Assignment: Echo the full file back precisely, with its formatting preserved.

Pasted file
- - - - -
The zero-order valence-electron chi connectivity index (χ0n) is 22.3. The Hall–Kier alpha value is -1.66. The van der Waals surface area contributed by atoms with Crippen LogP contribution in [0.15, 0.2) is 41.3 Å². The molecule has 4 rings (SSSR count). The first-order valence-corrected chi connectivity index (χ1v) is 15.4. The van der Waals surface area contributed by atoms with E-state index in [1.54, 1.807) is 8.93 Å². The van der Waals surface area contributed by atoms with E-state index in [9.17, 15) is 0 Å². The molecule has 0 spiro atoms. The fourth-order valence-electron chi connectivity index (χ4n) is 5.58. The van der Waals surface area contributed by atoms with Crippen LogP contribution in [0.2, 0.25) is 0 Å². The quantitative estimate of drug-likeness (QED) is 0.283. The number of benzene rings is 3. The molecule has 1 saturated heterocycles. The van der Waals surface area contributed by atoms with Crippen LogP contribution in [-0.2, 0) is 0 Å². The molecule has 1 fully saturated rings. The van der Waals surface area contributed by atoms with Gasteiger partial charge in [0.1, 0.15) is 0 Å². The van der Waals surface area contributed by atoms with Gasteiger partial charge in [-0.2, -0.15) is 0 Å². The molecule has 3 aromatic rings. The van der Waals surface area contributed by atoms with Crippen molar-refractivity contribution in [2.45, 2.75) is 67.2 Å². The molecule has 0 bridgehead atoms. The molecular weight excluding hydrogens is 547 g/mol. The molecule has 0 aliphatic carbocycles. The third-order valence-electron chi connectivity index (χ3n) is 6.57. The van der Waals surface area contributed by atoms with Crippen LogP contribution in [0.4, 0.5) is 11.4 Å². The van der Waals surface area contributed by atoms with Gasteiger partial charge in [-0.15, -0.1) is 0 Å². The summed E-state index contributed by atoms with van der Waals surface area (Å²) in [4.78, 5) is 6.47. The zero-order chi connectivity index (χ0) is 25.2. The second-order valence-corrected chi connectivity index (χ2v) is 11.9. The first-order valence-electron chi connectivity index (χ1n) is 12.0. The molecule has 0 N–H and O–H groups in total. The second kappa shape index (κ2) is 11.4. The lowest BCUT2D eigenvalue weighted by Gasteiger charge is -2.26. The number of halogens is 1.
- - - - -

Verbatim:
The zero-order valence-electron chi connectivity index (χ0n) is 22.3. The Hall–Kier alpha value is -1.66. The van der Waals surface area contributed by atoms with Crippen LogP contribution in [0.15, 0.2) is 41.3 Å². The molecule has 4 rings (SSSR count). The first-order valence-corrected chi connectivity index (χ1v) is 15.4. The van der Waals surface area contributed by atoms with E-state index in [1.54, 1.807) is 8.93 Å². The van der Waals surface area contributed by atoms with E-state index in [9.17, 15) is 0 Å². The molecule has 0 spiro atoms. The fourth-order valence-electron chi connectivity index (χ4n) is 5.58. The van der Waals surface area contributed by atoms with Crippen LogP contribution in [0.2, 0.25) is 0 Å². The quantitative estimate of drug-likeness (QED) is 0.283. The number of benzene rings is 3. The molecule has 1 saturated heterocycles. The van der Waals surface area contributed by atoms with Crippen LogP contribution in [-0.2, 0) is 0 Å². The molecule has 1 fully saturated rings. The van der Waals surface area contributed by atoms with Gasteiger partial charge in [0.1, 0.15) is 0 Å². The van der Waals surface area contributed by atoms with Gasteiger partial charge in [-0.2, -0.15) is 0 Å². The molecule has 3 aromatic rings. The van der Waals surface area contributed by atoms with Crippen molar-refractivity contribution in [2.45, 2.75) is 67.2 Å². The molecule has 0 bridgehead atoms. The molecular weight excluding hydrogens is 547 g/mol. The molecule has 0 aliphatic carbocycles. The third-order valence-electron chi connectivity index (χ3n) is 6.57. The van der Waals surface area contributed by atoms with Crippen LogP contribution in [0.4, 0.5) is 11.4 Å². The van der Waals surface area contributed by atoms with Gasteiger partial charge in [-0.15, -0.1) is 0 Å². The summed E-state index contributed by atoms with van der Waals surface area (Å²) in [4.78, 5) is 6.47. The zero-order chi connectivity index (χ0) is 25.2. The second-order valence-corrected chi connectivity index (χ2v) is 11.9. The first-order valence-electron chi connectivity index (χ1n) is 12.0. The molecule has 0 N–H and O–H groups in total. The second kappa shape index (κ2) is 11.4. The lowest BCUT2D eigenvalue weighted by Gasteiger charge is -2.26. The number of halogens is 1.